“When a person takes part in community action, his health improves. Something happens to him or to her biologically. It’s like a tonic.”Studs Terkel

Studs Terkel is right  –  community engagement improves health (including our own), and opens doors to opportunity. Our volunteers are genuinely aware of other people in the community outside campus, conference, lab  –  aware of their questions, where they go to school, what they are curious about...

LEARN MORE: Noggin has the Juice!

LEARN MORE: Social Support and Resilience to Stress

LEARN MORE: Research Suggests Positive Correlation between Social Interaction & Health

Memory, consciousness, traumatic brain injury, migraines and epilepsy were popular subjects today at Wy’East. “Why do some people get amnesia after a head injury?” asked one student…

Memory involves the specifics of our lives and experiences, we explained, and there are several forms. For example, we remember skills – to walk, to drive, to throw a ball, etc. We also remember a broad range of aversions and enjoyments, how to speak and understand our language, and tons of verbal facts about our world, our country, and our families, friends and communities…

And of course we remember particular episodes and events where we are active participants. This is often the type of memory, known as episodic memory (and also declarative memory, and explicit memory) that we see lost with amnesia. Its formation and persistence is dependent, at least for the first 1 – 3 years, on a network of regions in our medial temporal lobes, including a seahorse-shaped structure called the hippocampus

Image/text from Greece! Rome! Monsters! by John Harris. Illustration by Calef Brown.

We told the story of Henry Molaison, for decades known mostly by his initials H.M., who fell off his bicycle as a child, hitting his head and suffering subsequent seizures. In his 20’s he underwent surgery to remove areas of his brain where these excessive electrical storms were thought to originate  –  including the hippocampus in both medial temporal lobes…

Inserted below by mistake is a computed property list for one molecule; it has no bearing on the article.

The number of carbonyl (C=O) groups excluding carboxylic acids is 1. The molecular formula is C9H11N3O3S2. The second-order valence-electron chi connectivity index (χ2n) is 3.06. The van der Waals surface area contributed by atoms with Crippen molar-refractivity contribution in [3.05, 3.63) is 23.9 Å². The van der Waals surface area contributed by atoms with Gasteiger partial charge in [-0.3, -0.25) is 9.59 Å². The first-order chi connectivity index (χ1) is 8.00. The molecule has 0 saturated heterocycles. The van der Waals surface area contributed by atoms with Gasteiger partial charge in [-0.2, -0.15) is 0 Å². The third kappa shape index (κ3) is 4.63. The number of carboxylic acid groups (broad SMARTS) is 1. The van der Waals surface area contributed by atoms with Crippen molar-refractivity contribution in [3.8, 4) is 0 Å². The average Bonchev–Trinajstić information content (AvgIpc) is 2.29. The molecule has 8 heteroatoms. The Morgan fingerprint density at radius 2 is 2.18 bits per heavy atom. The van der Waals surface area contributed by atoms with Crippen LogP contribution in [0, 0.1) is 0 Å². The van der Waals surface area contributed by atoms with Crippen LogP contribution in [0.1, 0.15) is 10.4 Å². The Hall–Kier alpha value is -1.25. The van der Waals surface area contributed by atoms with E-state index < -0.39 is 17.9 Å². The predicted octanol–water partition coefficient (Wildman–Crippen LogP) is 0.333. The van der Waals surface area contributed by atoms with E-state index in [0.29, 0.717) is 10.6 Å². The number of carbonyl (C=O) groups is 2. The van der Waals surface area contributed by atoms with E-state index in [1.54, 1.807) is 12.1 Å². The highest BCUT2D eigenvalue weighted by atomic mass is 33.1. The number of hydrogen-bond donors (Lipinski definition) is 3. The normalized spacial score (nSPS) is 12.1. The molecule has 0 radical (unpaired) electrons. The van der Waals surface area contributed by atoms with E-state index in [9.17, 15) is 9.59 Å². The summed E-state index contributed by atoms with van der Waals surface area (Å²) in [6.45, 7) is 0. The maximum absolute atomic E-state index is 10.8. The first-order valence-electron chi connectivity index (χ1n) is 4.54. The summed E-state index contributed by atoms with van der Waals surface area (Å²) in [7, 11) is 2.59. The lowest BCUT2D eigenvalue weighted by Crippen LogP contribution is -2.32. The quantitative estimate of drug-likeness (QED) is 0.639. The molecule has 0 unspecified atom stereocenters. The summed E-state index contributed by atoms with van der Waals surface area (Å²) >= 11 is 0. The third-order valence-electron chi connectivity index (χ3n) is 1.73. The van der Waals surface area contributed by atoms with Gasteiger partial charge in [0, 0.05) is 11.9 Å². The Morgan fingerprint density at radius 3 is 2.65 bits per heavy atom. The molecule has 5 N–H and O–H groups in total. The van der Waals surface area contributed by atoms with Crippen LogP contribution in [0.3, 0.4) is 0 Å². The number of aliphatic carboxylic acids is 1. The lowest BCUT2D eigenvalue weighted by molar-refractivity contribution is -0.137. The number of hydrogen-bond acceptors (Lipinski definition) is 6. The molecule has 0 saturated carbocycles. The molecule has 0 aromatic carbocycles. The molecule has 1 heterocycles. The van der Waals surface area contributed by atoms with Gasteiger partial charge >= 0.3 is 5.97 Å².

H.M. was left with an extraordinarily profound inability to form new memories. While he recalled details from his childhood, if he were distracted he couldn’t remember someone he’d met just moments before…

Henry Molaison. Photograph by Jenni Ogden, from her book “Trouble In Mind: Stories from a Neuropsychologist’s Casebook

LEARN MORE: Henry Molaison: the amnesiac we’ll never forget

LEARN MORE: Conscious and Unconscious Memory Systems

Different networks in your brain accomplish different cognitive tasks. We asked if anyone had ever awakened in a new location  –  say at a friend’s house, or while camping, or on vacation, or because of a move of some kind  –  and for a moment couldn’t recall where they were. Suddenly it would all come flooding back, as medial temporal lobe brain regions, structurally linked to each other and to cortex by webs of insulated, white matter axon wires, snapped back into functional synchrony…

Hippocampus. Drawing by Ramon y Cajal

LEARN MORE: Structural Plasticity and Hippocampal Function